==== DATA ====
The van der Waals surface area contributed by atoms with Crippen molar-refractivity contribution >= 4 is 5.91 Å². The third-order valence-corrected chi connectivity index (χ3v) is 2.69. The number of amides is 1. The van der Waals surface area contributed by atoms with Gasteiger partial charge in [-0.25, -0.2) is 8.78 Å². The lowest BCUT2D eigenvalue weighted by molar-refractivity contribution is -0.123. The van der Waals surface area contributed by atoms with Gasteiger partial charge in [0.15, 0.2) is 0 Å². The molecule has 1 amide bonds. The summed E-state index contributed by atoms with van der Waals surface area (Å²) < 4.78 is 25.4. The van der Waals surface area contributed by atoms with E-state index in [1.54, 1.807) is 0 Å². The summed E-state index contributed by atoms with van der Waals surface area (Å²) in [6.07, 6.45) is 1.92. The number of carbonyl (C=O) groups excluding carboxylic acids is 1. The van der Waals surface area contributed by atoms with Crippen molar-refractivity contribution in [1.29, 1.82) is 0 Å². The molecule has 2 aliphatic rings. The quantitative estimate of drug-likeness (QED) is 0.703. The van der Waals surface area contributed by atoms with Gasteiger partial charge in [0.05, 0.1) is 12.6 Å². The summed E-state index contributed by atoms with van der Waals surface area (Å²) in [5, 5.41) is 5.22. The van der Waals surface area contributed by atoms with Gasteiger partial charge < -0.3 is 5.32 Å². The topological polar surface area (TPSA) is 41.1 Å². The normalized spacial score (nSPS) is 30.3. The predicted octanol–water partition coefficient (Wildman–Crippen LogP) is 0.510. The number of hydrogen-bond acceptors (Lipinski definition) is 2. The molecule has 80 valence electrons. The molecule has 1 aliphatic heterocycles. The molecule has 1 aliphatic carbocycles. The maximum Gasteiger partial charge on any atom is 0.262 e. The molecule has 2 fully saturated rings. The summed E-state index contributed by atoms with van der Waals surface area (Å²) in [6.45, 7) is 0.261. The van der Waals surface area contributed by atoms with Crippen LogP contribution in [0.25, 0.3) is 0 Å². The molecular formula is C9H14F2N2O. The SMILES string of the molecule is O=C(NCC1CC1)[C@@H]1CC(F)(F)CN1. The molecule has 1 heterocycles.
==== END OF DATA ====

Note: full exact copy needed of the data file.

The van der Waals surface area contributed by atoms with Crippen molar-refractivity contribution >= 4 is 5.91 Å². The third-order valence-corrected chi connectivity index (χ3v) is 2.69. The number of amides is 1. The van der Waals surface area contributed by atoms with Gasteiger partial charge in [-0.25, -0.2) is 8.78 Å². The lowest BCUT2D eigenvalue weighted by molar-refractivity contribution is -0.123. The van der Waals surface area contributed by atoms with Gasteiger partial charge in [0.15, 0.2) is 0 Å². The molecule has 1 amide bonds. The summed E-state index contributed by atoms with van der Waals surface area (Å²) < 4.78 is 25.4. The van der Waals surface area contributed by atoms with E-state index in [1.54, 1.807) is 0 Å². The summed E-state index contributed by atoms with van der Waals surface area (Å²) in [6.07, 6.45) is 1.92. The number of carbonyl (C=O) groups excluding carboxylic acids is 1. The van der Waals surface area contributed by atoms with Crippen molar-refractivity contribution in [1.29, 1.82) is 0 Å². The molecule has 2 aliphatic rings. The quantitative estimate of drug-likeness (QED) is 0.703. The van der Waals surface area contributed by atoms with Gasteiger partial charge in [0.05, 0.1) is 12.6 Å². The summed E-state index contributed by atoms with van der Waals surface area (Å²) in [5, 5.41) is 5.22. The van der Waals surface area contributed by atoms with Gasteiger partial charge < -0.3 is 5.32 Å². The topological polar surface area (TPSA) is 41.1 Å². The normalized spacial score (nSPS) is 30.3. The predicted octanol–water partition coefficient (Wildman–Crippen LogP) is 0.510. The number of hydrogen-bond acceptors (Lipinski definition) is 2. The molecule has 80 valence electrons. The molecule has 1 aliphatic heterocycles. The molecule has 1 aliphatic carbocycles. The maximum Gasteiger partial charge on any atom is 0.262 e. The molecule has 2 fully saturated rings. The summed E-state index contributed by atoms with van der Waals surface area (Å²) in [6.45, 7) is 0.261. The van der Waals surface area contributed by atoms with Crippen LogP contribution in [0.25, 0.3) is 0 Å². The molecular formula is C9H14F2N2O. The SMILES string of the molecule is O=C(NCC1CC1)[C@@H]1CC(F)(F)CN1. The molecule has 1 heterocycles.